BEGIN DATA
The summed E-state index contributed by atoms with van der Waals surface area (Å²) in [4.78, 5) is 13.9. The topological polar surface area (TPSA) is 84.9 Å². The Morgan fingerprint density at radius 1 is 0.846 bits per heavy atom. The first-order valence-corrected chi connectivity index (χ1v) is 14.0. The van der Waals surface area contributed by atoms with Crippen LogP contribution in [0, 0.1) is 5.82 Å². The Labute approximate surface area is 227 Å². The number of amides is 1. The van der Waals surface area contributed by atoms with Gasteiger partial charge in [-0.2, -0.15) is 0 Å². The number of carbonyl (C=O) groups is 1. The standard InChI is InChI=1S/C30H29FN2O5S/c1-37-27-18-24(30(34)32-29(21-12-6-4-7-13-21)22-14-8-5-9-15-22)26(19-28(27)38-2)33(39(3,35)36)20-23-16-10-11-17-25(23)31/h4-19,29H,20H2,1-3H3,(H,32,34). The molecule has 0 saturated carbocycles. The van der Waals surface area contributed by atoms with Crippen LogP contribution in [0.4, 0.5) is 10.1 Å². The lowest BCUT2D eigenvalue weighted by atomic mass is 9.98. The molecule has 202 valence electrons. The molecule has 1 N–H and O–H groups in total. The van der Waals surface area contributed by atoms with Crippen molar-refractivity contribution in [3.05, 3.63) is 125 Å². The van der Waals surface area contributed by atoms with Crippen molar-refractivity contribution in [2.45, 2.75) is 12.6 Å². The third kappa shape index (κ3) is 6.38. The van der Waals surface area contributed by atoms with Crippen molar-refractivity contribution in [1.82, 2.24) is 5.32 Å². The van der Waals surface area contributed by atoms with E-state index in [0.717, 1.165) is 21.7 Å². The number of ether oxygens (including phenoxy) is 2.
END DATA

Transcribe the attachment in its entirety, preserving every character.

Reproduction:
The summed E-state index contributed by atoms with van der Waals surface area (Å²) in [4.78, 5) is 13.9. The topological polar surface area (TPSA) is 84.9 Å². The Morgan fingerprint density at radius 1 is 0.846 bits per heavy atom. The first-order valence-corrected chi connectivity index (χ1v) is 14.0. The van der Waals surface area contributed by atoms with Crippen LogP contribution in [0, 0.1) is 5.82 Å². The Labute approximate surface area is 227 Å². The number of amides is 1. The van der Waals surface area contributed by atoms with Gasteiger partial charge in [-0.2, -0.15) is 0 Å². The number of carbonyl (C=O) groups is 1. The standard InChI is InChI=1S/C30H29FN2O5S/c1-37-27-18-24(30(34)32-29(21-12-6-4-7-13-21)22-14-8-5-9-15-22)26(19-28(27)38-2)33(39(3,35)36)20-23-16-10-11-17-25(23)31/h4-19,29H,20H2,1-3H3,(H,32,34). The molecule has 0 saturated carbocycles. The van der Waals surface area contributed by atoms with Crippen LogP contribution in [0.4, 0.5) is 10.1 Å². The lowest BCUT2D eigenvalue weighted by atomic mass is 9.98. The molecule has 202 valence electrons. The molecule has 1 N–H and O–H groups in total. The van der Waals surface area contributed by atoms with Crippen molar-refractivity contribution in [3.05, 3.63) is 125 Å². The van der Waals surface area contributed by atoms with Crippen molar-refractivity contribution in [2.45, 2.75) is 12.6 Å². The third kappa shape index (κ3) is 6.38. The van der Waals surface area contributed by atoms with Crippen molar-refractivity contribution in [1.82, 2.24) is 5.32 Å². The van der Waals surface area contributed by atoms with E-state index in [0.717, 1.165) is 21.7 Å². The number of ether oxygens (including phenoxy) is 2.